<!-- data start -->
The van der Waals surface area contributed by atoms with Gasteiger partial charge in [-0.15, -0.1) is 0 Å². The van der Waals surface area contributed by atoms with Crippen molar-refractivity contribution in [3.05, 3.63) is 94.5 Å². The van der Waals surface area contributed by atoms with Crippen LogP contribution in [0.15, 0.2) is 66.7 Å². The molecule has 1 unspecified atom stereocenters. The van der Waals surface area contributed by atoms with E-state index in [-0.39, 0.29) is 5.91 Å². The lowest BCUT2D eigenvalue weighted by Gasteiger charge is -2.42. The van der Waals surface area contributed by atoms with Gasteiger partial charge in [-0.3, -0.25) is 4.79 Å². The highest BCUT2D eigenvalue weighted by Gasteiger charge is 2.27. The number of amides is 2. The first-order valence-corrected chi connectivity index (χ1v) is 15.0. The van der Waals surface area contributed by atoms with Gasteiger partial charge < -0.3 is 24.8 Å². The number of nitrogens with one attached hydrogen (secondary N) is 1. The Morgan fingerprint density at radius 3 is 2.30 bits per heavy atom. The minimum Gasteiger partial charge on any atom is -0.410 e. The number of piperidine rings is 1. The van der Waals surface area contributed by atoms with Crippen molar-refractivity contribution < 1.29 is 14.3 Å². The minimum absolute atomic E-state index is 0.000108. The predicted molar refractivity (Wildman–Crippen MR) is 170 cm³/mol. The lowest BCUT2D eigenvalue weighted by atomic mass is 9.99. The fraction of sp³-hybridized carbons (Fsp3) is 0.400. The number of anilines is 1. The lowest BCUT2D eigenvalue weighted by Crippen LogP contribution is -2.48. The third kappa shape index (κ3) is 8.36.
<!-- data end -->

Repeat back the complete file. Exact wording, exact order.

The van der Waals surface area contributed by atoms with Gasteiger partial charge in [-0.15, -0.1) is 0 Å². The van der Waals surface area contributed by atoms with Crippen molar-refractivity contribution in [3.05, 3.63) is 94.5 Å². The van der Waals surface area contributed by atoms with Crippen LogP contribution in [0.15, 0.2) is 66.7 Å². The molecule has 1 unspecified atom stereocenters. The van der Waals surface area contributed by atoms with E-state index in [-0.39, 0.29) is 5.91 Å². The lowest BCUT2D eigenvalue weighted by Gasteiger charge is -2.42. The van der Waals surface area contributed by atoms with Gasteiger partial charge in [-0.3, -0.25) is 4.79 Å². The highest BCUT2D eigenvalue weighted by Gasteiger charge is 2.27. The number of amides is 2. The first-order valence-corrected chi connectivity index (χ1v) is 15.0. The van der Waals surface area contributed by atoms with Gasteiger partial charge < -0.3 is 24.8 Å². The number of nitrogens with one attached hydrogen (secondary N) is 1. The Morgan fingerprint density at radius 3 is 2.30 bits per heavy atom. The minimum Gasteiger partial charge on any atom is -0.410 e. The number of piperidine rings is 1. The van der Waals surface area contributed by atoms with Crippen molar-refractivity contribution < 1.29 is 14.3 Å². The minimum absolute atomic E-state index is 0.000108. The predicted molar refractivity (Wildman–Crippen MR) is 170 cm³/mol. The lowest BCUT2D eigenvalue weighted by atomic mass is 9.99. The fraction of sp³-hybridized carbons (Fsp3) is 0.400. The number of anilines is 1. The lowest BCUT2D eigenvalue weighted by Crippen LogP contribution is -2.48. The third kappa shape index (κ3) is 8.36.